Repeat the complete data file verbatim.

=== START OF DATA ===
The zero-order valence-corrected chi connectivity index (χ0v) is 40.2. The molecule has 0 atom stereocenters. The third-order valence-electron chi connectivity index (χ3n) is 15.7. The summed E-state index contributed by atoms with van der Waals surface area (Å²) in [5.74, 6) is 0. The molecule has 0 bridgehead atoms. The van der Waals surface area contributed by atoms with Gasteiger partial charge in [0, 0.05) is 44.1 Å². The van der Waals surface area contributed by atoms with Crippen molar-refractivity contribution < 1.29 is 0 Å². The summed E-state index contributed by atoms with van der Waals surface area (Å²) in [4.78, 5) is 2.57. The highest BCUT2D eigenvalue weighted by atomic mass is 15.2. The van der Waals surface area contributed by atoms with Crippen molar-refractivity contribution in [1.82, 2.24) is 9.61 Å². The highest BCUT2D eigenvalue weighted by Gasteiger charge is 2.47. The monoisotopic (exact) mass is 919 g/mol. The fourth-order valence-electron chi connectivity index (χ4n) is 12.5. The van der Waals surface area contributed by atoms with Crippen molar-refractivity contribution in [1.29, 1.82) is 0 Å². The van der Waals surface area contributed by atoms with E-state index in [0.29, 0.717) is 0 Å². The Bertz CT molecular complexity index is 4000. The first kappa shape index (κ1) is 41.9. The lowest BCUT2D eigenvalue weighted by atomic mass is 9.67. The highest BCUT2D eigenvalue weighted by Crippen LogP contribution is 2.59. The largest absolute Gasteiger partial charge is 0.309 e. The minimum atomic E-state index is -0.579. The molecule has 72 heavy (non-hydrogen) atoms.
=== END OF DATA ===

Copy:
The zero-order valence-corrected chi connectivity index (χ0v) is 40.2. The molecule has 0 atom stereocenters. The third-order valence-electron chi connectivity index (χ3n) is 15.7. The summed E-state index contributed by atoms with van der Waals surface area (Å²) in [5.74, 6) is 0. The molecule has 0 bridgehead atoms. The van der Waals surface area contributed by atoms with Gasteiger partial charge in [0, 0.05) is 44.1 Å². The van der Waals surface area contributed by atoms with Crippen molar-refractivity contribution < 1.29 is 0 Å². The summed E-state index contributed by atoms with van der Waals surface area (Å²) in [4.78, 5) is 2.57. The highest BCUT2D eigenvalue weighted by atomic mass is 15.2. The van der Waals surface area contributed by atoms with Crippen molar-refractivity contribution in [1.82, 2.24) is 9.61 Å². The highest BCUT2D eigenvalue weighted by Gasteiger charge is 2.47. The monoisotopic (exact) mass is 919 g/mol. The fourth-order valence-electron chi connectivity index (χ4n) is 12.5. The van der Waals surface area contributed by atoms with Crippen molar-refractivity contribution in [1.29, 1.82) is 0 Å². The van der Waals surface area contributed by atoms with E-state index in [0.29, 0.717) is 0 Å². The Bertz CT molecular complexity index is 4000. The first kappa shape index (κ1) is 41.9. The lowest BCUT2D eigenvalue weighted by atomic mass is 9.67. The highest BCUT2D eigenvalue weighted by Crippen LogP contribution is 2.59. The largest absolute Gasteiger partial charge is 0.309 e. The minimum atomic E-state index is -0.579. The molecule has 72 heavy (non-hydrogen) atoms.